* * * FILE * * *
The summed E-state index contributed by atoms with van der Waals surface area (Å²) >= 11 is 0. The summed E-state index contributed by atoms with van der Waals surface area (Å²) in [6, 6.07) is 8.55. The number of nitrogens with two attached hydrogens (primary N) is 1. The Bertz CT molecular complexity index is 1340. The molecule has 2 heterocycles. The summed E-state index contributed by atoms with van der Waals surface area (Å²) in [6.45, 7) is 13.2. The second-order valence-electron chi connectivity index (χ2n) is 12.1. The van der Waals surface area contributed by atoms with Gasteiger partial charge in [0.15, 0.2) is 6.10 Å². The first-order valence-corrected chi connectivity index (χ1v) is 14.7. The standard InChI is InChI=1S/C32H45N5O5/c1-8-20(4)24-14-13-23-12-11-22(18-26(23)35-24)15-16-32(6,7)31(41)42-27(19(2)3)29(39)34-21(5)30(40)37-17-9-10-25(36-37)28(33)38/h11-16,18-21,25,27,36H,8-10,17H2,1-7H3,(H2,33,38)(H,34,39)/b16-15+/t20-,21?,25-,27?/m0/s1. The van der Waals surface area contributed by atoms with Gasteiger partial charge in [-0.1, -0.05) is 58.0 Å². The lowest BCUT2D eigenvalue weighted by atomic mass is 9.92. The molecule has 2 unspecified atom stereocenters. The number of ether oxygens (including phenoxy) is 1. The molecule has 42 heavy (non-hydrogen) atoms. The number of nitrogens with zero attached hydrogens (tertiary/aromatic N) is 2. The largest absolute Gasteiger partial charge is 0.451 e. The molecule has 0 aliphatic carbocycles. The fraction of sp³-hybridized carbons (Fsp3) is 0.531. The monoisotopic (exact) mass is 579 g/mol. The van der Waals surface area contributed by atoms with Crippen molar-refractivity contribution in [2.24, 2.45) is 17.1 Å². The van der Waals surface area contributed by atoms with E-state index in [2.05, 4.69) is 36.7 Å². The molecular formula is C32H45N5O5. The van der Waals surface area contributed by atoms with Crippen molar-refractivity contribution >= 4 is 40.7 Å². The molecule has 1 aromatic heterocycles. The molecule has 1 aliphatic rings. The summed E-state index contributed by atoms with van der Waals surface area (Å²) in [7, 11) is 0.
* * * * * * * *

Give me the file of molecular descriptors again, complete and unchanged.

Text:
The summed E-state index contributed by atoms with van der Waals surface area (Å²) >= 11 is 0. The summed E-state index contributed by atoms with van der Waals surface area (Å²) in [6, 6.07) is 8.55. The number of nitrogens with two attached hydrogens (primary N) is 1. The Bertz CT molecular complexity index is 1340. The molecule has 2 heterocycles. The summed E-state index contributed by atoms with van der Waals surface area (Å²) in [6.45, 7) is 13.2. The second-order valence-electron chi connectivity index (χ2n) is 12.1. The van der Waals surface area contributed by atoms with Gasteiger partial charge in [0.15, 0.2) is 6.10 Å². The first-order valence-corrected chi connectivity index (χ1v) is 14.7. The standard InChI is InChI=1S/C32H45N5O5/c1-8-20(4)24-14-13-23-12-11-22(18-26(23)35-24)15-16-32(6,7)31(41)42-27(19(2)3)29(39)34-21(5)30(40)37-17-9-10-25(36-37)28(33)38/h11-16,18-21,25,27,36H,8-10,17H2,1-7H3,(H2,33,38)(H,34,39)/b16-15+/t20-,21?,25-,27?/m0/s1. The van der Waals surface area contributed by atoms with Gasteiger partial charge in [-0.1, -0.05) is 58.0 Å². The lowest BCUT2D eigenvalue weighted by atomic mass is 9.92. The molecule has 2 unspecified atom stereocenters. The number of ether oxygens (including phenoxy) is 1. The molecule has 42 heavy (non-hydrogen) atoms. The number of nitrogens with zero attached hydrogens (tertiary/aromatic N) is 2. The largest absolute Gasteiger partial charge is 0.451 e. The molecule has 0 aliphatic carbocycles. The fraction of sp³-hybridized carbons (Fsp3) is 0.531. The monoisotopic (exact) mass is 579 g/mol. The van der Waals surface area contributed by atoms with Crippen molar-refractivity contribution in [2.24, 2.45) is 17.1 Å². The van der Waals surface area contributed by atoms with E-state index in [2.05, 4.69) is 36.7 Å². The molecular formula is C32H45N5O5. The van der Waals surface area contributed by atoms with Crippen molar-refractivity contribution >= 4 is 40.7 Å². The molecule has 1 aromatic heterocycles. The molecule has 1 aliphatic rings. The summed E-state index contributed by atoms with van der Waals surface area (Å²) in [7, 11) is 0.